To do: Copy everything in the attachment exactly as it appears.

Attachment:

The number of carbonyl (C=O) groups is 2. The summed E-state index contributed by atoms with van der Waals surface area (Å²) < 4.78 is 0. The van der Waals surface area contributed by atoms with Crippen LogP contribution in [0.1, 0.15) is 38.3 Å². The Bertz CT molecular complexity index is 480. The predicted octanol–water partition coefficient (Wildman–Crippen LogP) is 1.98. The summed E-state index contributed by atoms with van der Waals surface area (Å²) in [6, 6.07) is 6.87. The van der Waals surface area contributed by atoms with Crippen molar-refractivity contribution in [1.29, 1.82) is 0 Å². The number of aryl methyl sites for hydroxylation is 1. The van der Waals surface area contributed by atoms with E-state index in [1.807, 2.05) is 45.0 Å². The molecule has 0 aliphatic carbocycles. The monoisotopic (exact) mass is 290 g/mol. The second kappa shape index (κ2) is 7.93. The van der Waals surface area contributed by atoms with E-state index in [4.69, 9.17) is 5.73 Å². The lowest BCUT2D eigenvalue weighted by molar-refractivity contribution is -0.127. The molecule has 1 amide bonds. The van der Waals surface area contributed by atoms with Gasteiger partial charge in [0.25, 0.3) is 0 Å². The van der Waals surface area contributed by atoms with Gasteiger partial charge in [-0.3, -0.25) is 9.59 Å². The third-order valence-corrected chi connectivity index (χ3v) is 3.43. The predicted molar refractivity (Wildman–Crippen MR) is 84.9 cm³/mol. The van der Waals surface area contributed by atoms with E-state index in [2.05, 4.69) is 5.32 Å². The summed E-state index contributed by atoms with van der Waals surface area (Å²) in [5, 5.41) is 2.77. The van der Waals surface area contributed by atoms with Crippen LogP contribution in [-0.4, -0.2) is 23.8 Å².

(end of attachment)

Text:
The number of carbonyl (C=O) groups is 2. The summed E-state index contributed by atoms with van der Waals surface area (Å²) < 4.78 is 0. The van der Waals surface area contributed by atoms with Crippen LogP contribution in [0.1, 0.15) is 38.3 Å². The Bertz CT molecular complexity index is 480. The predicted octanol–water partition coefficient (Wildman–Crippen LogP) is 1.98. The summed E-state index contributed by atoms with van der Waals surface area (Å²) in [6, 6.07) is 6.87. The van der Waals surface area contributed by atoms with Crippen molar-refractivity contribution in [1.29, 1.82) is 0 Å². The number of aryl methyl sites for hydroxylation is 1. The van der Waals surface area contributed by atoms with E-state index in [1.807, 2.05) is 45.0 Å². The molecule has 0 aliphatic carbocycles. The monoisotopic (exact) mass is 290 g/mol. The second kappa shape index (κ2) is 7.93. The van der Waals surface area contributed by atoms with E-state index in [4.69, 9.17) is 5.73 Å². The lowest BCUT2D eigenvalue weighted by molar-refractivity contribution is -0.127. The molecule has 1 amide bonds. The van der Waals surface area contributed by atoms with Gasteiger partial charge in [0.25, 0.3) is 0 Å². The van der Waals surface area contributed by atoms with Gasteiger partial charge in [-0.3, -0.25) is 9.59 Å². The third-order valence-corrected chi connectivity index (χ3v) is 3.43. The predicted molar refractivity (Wildman–Crippen MR) is 84.9 cm³/mol. The van der Waals surface area contributed by atoms with E-state index in [2.05, 4.69) is 5.32 Å². The summed E-state index contributed by atoms with van der Waals surface area (Å²) in [5, 5.41) is 2.77. The van der Waals surface area contributed by atoms with Crippen LogP contribution in [-0.4, -0.2) is 23.8 Å².